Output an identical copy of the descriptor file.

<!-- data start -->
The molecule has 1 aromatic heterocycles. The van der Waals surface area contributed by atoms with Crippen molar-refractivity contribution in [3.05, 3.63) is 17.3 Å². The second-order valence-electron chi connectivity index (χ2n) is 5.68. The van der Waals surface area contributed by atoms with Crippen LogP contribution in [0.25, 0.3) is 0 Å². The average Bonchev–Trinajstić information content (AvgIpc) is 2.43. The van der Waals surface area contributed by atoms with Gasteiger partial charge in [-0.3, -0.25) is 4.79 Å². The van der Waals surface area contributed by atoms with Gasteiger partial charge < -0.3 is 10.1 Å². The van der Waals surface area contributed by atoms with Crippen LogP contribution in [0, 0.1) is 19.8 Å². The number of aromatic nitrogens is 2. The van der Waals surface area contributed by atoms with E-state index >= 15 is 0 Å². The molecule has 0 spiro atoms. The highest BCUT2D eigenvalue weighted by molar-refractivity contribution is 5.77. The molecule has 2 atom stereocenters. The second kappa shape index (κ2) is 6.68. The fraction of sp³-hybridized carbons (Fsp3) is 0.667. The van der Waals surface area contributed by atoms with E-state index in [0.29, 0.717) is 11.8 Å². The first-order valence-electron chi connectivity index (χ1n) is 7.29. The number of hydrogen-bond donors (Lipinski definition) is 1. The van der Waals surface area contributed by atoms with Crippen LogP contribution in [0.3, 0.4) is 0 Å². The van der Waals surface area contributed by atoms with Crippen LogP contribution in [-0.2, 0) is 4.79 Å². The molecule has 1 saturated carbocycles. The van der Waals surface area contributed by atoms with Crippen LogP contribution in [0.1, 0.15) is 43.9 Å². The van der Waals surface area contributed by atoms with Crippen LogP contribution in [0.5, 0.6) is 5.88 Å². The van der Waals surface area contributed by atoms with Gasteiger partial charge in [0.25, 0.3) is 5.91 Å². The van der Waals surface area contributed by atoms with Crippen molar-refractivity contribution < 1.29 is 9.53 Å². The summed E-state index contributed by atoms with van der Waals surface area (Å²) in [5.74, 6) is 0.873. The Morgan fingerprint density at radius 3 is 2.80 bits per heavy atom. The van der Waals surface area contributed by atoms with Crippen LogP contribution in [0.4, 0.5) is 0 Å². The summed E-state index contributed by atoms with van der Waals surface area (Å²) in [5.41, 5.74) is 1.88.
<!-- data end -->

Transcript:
The molecule has 1 aromatic heterocycles. The van der Waals surface area contributed by atoms with Crippen molar-refractivity contribution in [3.05, 3.63) is 17.3 Å². The second-order valence-electron chi connectivity index (χ2n) is 5.68. The van der Waals surface area contributed by atoms with Crippen LogP contribution in [0.25, 0.3) is 0 Å². The average Bonchev–Trinajstić information content (AvgIpc) is 2.43. The van der Waals surface area contributed by atoms with Gasteiger partial charge in [-0.3, -0.25) is 4.79 Å². The van der Waals surface area contributed by atoms with Gasteiger partial charge < -0.3 is 10.1 Å². The van der Waals surface area contributed by atoms with Crippen LogP contribution in [0, 0.1) is 19.8 Å². The number of aromatic nitrogens is 2. The van der Waals surface area contributed by atoms with E-state index >= 15 is 0 Å². The molecule has 0 spiro atoms. The highest BCUT2D eigenvalue weighted by molar-refractivity contribution is 5.77. The molecule has 2 atom stereocenters. The second kappa shape index (κ2) is 6.68. The fraction of sp³-hybridized carbons (Fsp3) is 0.667. The van der Waals surface area contributed by atoms with E-state index in [0.29, 0.717) is 11.8 Å². The first-order valence-electron chi connectivity index (χ1n) is 7.29. The number of hydrogen-bond donors (Lipinski definition) is 1. The van der Waals surface area contributed by atoms with Crippen LogP contribution in [0.3, 0.4) is 0 Å². The van der Waals surface area contributed by atoms with Crippen LogP contribution in [-0.2, 0) is 4.79 Å². The molecule has 1 saturated carbocycles. The van der Waals surface area contributed by atoms with Crippen LogP contribution in [0.1, 0.15) is 43.9 Å². The van der Waals surface area contributed by atoms with Crippen LogP contribution in [0.5, 0.6) is 5.88 Å². The van der Waals surface area contributed by atoms with Gasteiger partial charge in [0.25, 0.3) is 5.91 Å². The van der Waals surface area contributed by atoms with Crippen molar-refractivity contribution < 1.29 is 9.53 Å². The summed E-state index contributed by atoms with van der Waals surface area (Å²) in [5.74, 6) is 0.873. The Morgan fingerprint density at radius 3 is 2.80 bits per heavy atom. The van der Waals surface area contributed by atoms with Crippen LogP contribution in [0.4, 0.5) is 0 Å². The summed E-state index contributed by atoms with van der Waals surface area (Å²) in [5.41, 5.74) is 1.88.